As long as we're parsing Holiday entertainment, Slate has an article listing the five worst Christmas movies of all time. Two of the usual suspects are in the list: Santa Claus Conquers The Martians and the truly weird Mexican Santa-vs-Satan Santa Claus.

All well and good to list bad movies, but I'm here to list my three favorite Anti-Christmas movies.

The anti-Christmas movie does not just point up the absurdities of the Holiday season, it actively tries to deconstruct the reasons and traditions of Christmas. Most of the time this is done in a spirit of irony, pointing out the sillier parts of what is undeniably an over-the-top holiday. I for one will argue that sappy, formulaic star vehicles like Jingle All the Way or Deck the Halls or Christmas with the Kranks or The Santa Clause trilogy in their own way do more damage to the spirit of Christmas than films that actively make sport of it. Fake sincerity is generally more pernicious and damaging than active mockery, a form of complicit betrayal, a treason of the season, if you will.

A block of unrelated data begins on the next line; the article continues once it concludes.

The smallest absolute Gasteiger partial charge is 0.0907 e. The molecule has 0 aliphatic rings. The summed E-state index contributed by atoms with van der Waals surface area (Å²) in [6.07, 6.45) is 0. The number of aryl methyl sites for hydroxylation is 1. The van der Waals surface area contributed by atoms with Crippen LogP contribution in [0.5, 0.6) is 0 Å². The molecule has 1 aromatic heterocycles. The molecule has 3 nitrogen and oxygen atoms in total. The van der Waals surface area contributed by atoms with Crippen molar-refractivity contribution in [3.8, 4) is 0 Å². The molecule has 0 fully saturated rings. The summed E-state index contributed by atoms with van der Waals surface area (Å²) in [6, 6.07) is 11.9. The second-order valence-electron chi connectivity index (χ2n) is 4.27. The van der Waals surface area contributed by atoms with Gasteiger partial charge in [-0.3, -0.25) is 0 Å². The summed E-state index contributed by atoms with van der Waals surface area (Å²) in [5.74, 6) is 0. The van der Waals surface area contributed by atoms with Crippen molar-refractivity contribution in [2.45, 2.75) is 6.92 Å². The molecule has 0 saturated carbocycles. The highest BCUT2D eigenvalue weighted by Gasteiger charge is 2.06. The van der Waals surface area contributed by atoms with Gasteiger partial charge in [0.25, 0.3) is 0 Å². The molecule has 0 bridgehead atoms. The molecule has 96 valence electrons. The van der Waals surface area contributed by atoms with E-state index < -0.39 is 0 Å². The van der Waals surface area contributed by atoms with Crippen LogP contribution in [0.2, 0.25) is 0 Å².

The Hebrew Hammer (d. Jonathan Kesselman, 2003) The titular character, the defender of Jews everywhere, is a superhero in the Mystery Men genre, thoroughly mortal and played with a streetwise flair by Adam Goldberg . The heavy of the piece is Damien Claus (Andy Dick), the evil son of Santa Claus, who kills his father and sets out to make Christmas the only December holiday. Central to his plan: making all Jewish children watch It's a Wonderful Life. The Hammer eventually defeats Damien and saves Hanukkah by-- and I'm quoting both Wikipedia and the film here-- “using Judaism's ultimate weapon (complaining and guilt).” This is a fun little film with a good heart and a message of tolerance, even as it rips on every ethnic stereotype you can imagine non-stop.